Festivals are an important component of Japanese culture. Both the city, and the university have a number of festivals throughout the year.
In May, the dormitory festival (Yadokari-sai) provides a fun opportunity for students to relax and unwind. Student clubs provide a range of entertainments, including music, dance, and food. The festival cumulates with a parade, a beautiful yukata (Japanese summer robe) competition, and a fireworks display.
At the start of October each year, classes are cancelled while the annual University festival (Soho-sai) takes place. The festival brings together music, comedy, sports and cultural demonstrations with food from all over the world. As well as promoting the university's student clubs, the fair also allows members of the community to come onto the campus and enjoy the festival.
The University also holds two Sports days each year, in May and October, to promote sports and wellness. Students have the opportunity to give a wide range of new sports a try.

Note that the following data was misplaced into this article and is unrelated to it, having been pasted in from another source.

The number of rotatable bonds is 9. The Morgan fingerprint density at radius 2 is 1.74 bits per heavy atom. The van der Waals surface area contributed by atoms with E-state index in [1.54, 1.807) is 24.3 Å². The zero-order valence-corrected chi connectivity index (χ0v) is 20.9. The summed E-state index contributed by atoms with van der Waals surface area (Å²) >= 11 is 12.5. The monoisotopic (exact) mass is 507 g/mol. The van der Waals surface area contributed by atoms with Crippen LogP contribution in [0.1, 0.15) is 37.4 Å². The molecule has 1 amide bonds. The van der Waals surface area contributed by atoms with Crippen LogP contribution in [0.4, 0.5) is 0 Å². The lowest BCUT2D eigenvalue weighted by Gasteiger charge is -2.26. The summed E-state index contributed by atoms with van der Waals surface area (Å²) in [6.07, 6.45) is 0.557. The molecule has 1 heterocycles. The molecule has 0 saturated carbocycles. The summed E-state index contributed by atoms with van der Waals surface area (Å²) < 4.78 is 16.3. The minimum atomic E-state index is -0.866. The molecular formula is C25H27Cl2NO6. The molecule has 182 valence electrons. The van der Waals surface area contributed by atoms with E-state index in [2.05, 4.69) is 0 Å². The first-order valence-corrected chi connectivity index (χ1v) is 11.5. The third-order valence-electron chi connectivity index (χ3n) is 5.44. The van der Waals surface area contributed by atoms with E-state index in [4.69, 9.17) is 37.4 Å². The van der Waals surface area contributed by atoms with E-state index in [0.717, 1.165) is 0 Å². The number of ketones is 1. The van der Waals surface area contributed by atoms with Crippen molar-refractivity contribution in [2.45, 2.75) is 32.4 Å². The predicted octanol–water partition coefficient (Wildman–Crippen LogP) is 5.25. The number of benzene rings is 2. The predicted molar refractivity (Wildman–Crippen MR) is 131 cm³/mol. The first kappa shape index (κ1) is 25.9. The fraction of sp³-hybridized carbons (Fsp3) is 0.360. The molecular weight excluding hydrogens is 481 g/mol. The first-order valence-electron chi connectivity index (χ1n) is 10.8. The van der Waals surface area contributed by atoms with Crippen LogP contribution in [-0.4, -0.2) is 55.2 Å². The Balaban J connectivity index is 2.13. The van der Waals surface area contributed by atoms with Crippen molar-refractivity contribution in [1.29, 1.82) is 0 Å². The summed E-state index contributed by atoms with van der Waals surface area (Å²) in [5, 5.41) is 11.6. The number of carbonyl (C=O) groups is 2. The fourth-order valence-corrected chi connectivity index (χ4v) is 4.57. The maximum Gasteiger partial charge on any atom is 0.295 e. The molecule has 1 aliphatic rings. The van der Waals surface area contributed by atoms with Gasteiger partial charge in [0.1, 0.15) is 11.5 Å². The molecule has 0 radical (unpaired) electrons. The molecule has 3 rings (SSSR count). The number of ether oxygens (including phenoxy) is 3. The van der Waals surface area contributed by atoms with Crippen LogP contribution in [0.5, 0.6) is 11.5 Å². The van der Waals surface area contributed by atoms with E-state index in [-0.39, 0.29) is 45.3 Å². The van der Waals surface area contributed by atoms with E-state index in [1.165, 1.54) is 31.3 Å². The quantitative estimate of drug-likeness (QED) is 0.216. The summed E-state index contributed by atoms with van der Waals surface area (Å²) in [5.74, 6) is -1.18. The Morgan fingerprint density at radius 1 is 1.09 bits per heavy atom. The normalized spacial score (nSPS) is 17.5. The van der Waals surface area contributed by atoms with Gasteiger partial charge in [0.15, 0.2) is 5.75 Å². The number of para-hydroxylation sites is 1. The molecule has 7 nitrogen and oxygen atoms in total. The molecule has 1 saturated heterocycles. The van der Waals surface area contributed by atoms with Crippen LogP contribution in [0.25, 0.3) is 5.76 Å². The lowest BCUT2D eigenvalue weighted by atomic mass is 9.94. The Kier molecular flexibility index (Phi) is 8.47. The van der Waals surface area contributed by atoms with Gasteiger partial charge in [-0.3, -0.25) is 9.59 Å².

As well as the University festival, numerous local festivals take place throughout the year. In late-February and early-March there is a Plum Blossom Festival at Tsukuba Mountain. The mountain is home to a grove of approximately 1000 plum trees. From the viewing platform located just above the plum-grove, visitors can get great views of the surrounding countryside, including on clear days, the skyscrapers of Tokyo and Mount Fuji.
On April and November 1st, the Tsukuba Shrine Ozagawari festival take place. In Spring, the mountain gods are carried on a portable shrine from their winter resting place in the shrine at the base of the mountain to their summer residences in shrines at the top of the mountain. In Autumn, the gods are returned to the base of the mountain. Ogazawari is Tsukuba mountain's biggest festival.
In April, the Cherry trees blossom (Sakura), and many Japanese companies, clubs, and university research groups have 'hanami' parties (cherry blossom viewing parties).
Late August sees the annual Matsuri Tsukuba; the largest festival of the year in Tsukuba, with a large parade, music perfomances, food and music. Matsuri Tsukuba coincides with 'Art town Tsukuba'; a street performers festival with dancers, acrobats, clowns. September sees Tsukuba International Music Festival, with musicians from all over the world performing in the city.
The first Saturday in October sees the Tsuchiura Hanabi (firework) festival. This is one of the biggest fireworks competitions in Japan, with 50 fireworks manufacturers using over 20,000 fireworks, competing over a two and a half hour period.